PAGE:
Today Adaptive Path, the godfather company of the interface and experience research industry, released the first of some amazingly high quality concept videos about the web browser of the future.
I'm really impressed, even though I spent most of the day grousing about some of the details of the interface they showed — my nitpicking is really just evidence of how much detail there is in the video.
Anyway, the real importance of the videos is not specific to any of the UI details — it's about what's happening at Mozilla, and the new inclusive approach they are taking to visual and experience design.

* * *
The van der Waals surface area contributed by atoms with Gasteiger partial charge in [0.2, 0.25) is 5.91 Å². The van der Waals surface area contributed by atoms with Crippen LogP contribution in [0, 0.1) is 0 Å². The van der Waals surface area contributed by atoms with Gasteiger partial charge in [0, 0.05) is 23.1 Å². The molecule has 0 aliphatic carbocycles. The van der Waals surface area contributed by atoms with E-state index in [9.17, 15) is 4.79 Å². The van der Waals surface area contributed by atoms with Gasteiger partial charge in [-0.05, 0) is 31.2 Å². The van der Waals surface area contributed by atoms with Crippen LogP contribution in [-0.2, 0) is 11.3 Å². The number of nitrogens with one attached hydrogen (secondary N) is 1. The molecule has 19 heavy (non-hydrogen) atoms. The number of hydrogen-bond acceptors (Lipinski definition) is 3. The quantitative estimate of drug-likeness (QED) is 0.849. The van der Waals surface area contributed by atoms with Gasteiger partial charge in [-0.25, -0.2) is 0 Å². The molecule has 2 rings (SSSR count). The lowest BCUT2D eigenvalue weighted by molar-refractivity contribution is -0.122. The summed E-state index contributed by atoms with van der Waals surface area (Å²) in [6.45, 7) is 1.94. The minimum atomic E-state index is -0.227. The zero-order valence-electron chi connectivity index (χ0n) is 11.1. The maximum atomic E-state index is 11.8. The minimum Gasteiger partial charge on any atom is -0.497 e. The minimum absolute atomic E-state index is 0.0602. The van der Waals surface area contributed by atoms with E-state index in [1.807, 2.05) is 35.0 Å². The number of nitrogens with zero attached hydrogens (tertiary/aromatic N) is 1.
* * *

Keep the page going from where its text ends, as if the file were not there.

I couldn't put it better than Dan Harrelson did this week:
Joining an open source software project usually requires one thing: the ability to cut code. If you live in the world of functions, methods, Git, SVN, and SQL, you'll find many a friend in open source. If you instead work with Photoshop, wireframes, sketches, and stickies, you'll find it is a bit of a challenge to join an open source project. The community of developers has a history of shunning anyone who is a not programmer. Plus, open source software projects are not heavily promoted in the design community.
Today we're calling on industry, higher education and people from around the world to get involved and share their ideas and expertise as we collectively explore and design future directions for the Web. You don't have to be a software engineer to get involved, and you don't have to program. Everyone is welcome to participate.